TBA (18A154)

RItuximab Use in Northern Ireland


Lucy Kayes, Natalie McKee, Elisabeth Ball


Rheumatology Department, Musgrave Park Hosptial, Belfast


Rituximab is a commonly used biologic therapy in rheumatology for a variety of pathologies. This retrospective study examining key demographics of the patient population in Northern Ireland currently receiving riuximab.


The aim was to review the electronic care record of all patients currently receiving rituximab according to the biologic database held within the Belfast Trust. Once data had been collected this would be compared to the recommendations in current NICE guidelines. This should then identify areas for development.


A snapshot of the database was taken in March 2018. The electronic care record of each patient registered on the database as currently receiving rituximab was reviewed and data entered into an annonymous spreadsheet. This included gender, age, diagnosis, previous biologic therapy and DMARD therapy. Data was then analysed in Microsoft Excel.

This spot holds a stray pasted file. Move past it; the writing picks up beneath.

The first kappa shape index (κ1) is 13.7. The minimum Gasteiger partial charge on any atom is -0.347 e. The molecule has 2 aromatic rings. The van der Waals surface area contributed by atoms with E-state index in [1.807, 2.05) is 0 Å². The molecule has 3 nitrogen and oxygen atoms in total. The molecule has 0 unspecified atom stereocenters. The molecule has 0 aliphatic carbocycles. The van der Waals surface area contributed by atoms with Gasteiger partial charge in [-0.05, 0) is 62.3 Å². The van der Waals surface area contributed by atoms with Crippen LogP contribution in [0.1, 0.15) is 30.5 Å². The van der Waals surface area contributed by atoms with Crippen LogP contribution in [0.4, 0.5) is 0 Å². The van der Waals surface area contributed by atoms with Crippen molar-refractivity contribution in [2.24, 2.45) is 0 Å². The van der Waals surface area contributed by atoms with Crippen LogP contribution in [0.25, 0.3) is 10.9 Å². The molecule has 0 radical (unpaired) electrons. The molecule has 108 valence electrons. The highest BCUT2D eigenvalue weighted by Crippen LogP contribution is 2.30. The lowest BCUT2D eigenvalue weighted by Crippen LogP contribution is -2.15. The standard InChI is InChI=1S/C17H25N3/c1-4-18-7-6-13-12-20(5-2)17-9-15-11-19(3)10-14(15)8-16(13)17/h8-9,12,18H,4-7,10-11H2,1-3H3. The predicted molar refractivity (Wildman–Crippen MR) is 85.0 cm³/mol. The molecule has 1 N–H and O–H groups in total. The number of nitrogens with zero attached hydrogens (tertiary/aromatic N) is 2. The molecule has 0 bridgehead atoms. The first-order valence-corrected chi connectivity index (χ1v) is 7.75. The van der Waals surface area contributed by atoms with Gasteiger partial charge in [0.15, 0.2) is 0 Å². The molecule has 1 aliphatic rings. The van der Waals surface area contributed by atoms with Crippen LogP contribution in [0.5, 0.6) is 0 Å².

242 patients included identified, of these 179 were currently receiving rituximab. The most common indication was seropositive rheumatoid arthritis, accounting for 73% of patients. 13 cases had no serological definition of arthritis. 39% of patients were not on a DMARD. However, 57% of patients had been on methotrexate prior to commencing rituximab. In total, only 28 patients had never had methotrexate. The most common biologic used prior to switch to rituximab was adalimumab. In the population identified by the database but not currently receiving rituximab the most common reason for cesation was inefficacy. DAS28 was infrequently recorded. Use of mabthera or truxima (the two formulations of rituximab currently used) was not clearly defined.


Rituximab is used for a variety of rheumatological conditions within Northern Ireland. As recommended by NICE methotrexate was used as DMARD therapy prior to or alongisde biologic therapy unless contraindicated. Poor documentation of DAS 28 scores made efficacy difficult to assess. Improvement of the database and data recording at point of care is required to improve information available for further research, particularly with the introduction of biosimilars.